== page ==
SqlDependency based caching of LINQ Queries

August 4th, 2010

Query Notifications is the SQL Server feature that allows a client to subscribe to notifications that are sent when data in the database changes irrelevant of how that change occurs. I have talked before about how Query Notifications works in the article The Mysterious Notification. This feature was designed specifically for client side cache invalidation: the applications runs a query, gets back the result and stores it in the cache. Whenever the result is changed because data was updated, the application will be notified and it can invalidate the cached result.

Leveraging Query Notifications from the managed clients is very easy due to the dedicated SqlDependency class that takes care of a lot of the details needed to be set up in place in order to be able to receive these notifications. But the MSDN examples and the general community know how with SqlDepenendency is geared toward straight forward usage, by attaching it to a SqlCommand object.

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How to change database mirroring encryption with minimal downtime

April 23rd, 2010

SQL Server Database Mirroring uses an encrypted connection to ship the data between the principal and the mirror. By default RC4 encryption is enabled and used. The endpoint can be configured to use AES encryption instead, or no encryption. The overhead of using RC4 encryption is quite small, the overhead of using AES encryption is slightly bigger, but not significant. Under well understood conditions, like inside a secured data center, encryption can be safely turned off for a 5-10% increase in speed in mirroring traffic. Note that even with encryption turned off, the traffic is still cryptographically signed (HMAC). Traffic signing cannot be turned off.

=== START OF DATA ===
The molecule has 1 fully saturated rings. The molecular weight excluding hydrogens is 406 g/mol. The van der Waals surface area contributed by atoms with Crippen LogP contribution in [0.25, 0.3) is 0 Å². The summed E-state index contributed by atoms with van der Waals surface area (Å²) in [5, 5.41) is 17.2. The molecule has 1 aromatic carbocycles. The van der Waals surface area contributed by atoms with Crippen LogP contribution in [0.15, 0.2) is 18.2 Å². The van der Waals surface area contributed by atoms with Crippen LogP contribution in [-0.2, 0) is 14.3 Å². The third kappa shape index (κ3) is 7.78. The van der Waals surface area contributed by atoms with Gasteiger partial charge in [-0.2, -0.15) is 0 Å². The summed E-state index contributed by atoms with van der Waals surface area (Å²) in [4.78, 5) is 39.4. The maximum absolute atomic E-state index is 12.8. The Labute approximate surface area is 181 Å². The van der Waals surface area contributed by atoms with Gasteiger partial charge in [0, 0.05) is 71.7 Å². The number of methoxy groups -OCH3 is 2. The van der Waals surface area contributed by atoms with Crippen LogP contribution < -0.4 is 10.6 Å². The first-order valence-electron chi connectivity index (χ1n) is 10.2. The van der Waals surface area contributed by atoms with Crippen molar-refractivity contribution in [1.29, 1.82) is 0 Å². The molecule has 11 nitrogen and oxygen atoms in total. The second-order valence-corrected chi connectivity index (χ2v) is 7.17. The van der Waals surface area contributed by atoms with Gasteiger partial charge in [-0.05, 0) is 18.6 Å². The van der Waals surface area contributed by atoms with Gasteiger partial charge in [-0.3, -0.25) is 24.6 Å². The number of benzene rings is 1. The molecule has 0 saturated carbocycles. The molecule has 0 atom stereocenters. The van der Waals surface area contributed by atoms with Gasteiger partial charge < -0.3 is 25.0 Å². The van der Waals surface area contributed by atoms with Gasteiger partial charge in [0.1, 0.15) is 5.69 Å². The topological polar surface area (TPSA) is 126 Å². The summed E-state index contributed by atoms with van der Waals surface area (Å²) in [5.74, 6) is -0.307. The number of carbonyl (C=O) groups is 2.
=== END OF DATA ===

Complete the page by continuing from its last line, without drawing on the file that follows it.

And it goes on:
To change the encryption used by an endpoint, one has to run the ALTER ENDPOINT … FOR DATABASE_MIRRORING (ENCRYPTION = {DISABLED|SUPPORTED|REQUIRED}). Two endpoints must have compatible encryption settings to be able to communicate. The following table shows the compatibility matrix of encryption settings:


The default setting for an endpoint is ENCRYPTION = REQUIRED, which enforces encryption and refuses to connect to an endpoint that has disabled encryption.

Changing encryption settings on an existing endpoint

If you have a running mirroring session and want to change the settings to squeeze the extra 5-10% you can expect from removing RC4 encryption, then chances are you deployed the endpoint with the default encryption settings, namely REQUIRED. If you don’t know the current endpoint settings you can always check the sys.database_mirroring_endpoints metadata catalog. When encryption is REQUIRED the encryption_algorithm column is one of 1,2,5 or 6. When encryption is SUPPORTED the encryption_algorithm column is one of 3,4,7 or 8. When is DISABLED the encryption_algorithm is 0 and the is_encryption_Enabled column changes to 0. To force the traffic to be unencrypted at least one endpoint has to have ENCRYPTION = DISABLED.

When you run the ALTER ENDPOINT statement and change the encryption settings the endpoint is going to be stopped and restarted during the ALTER statement. All existing connections will be disconnected. A database mirroring session may immediately re-connect and not react to this short disruption in any fashion visible to the user.

The safest way to change an existing mirroring session that uses encryption to no longer encrypt the traffic, when there is no witness, would be like this:

  1. Change the mirror endpoint to SUPPORTED
  2. Change the principal endpoint to DISABLED
  3. Change the mirror endpoint to DISABLED
  4. Verify that the connections are unencrypted, check encryption_algorithm column in the sys.dm_db_mirroring_connections DMV.

If a the mirroring session involves a witness, then it too must have the endpoint set to a compatible encryption setting:

  1. Change the witness endpoint to SUPPORTED
  2. Change the mirror endpoint to SUPPORTED
  3. Change the principal endpoint to DISABLED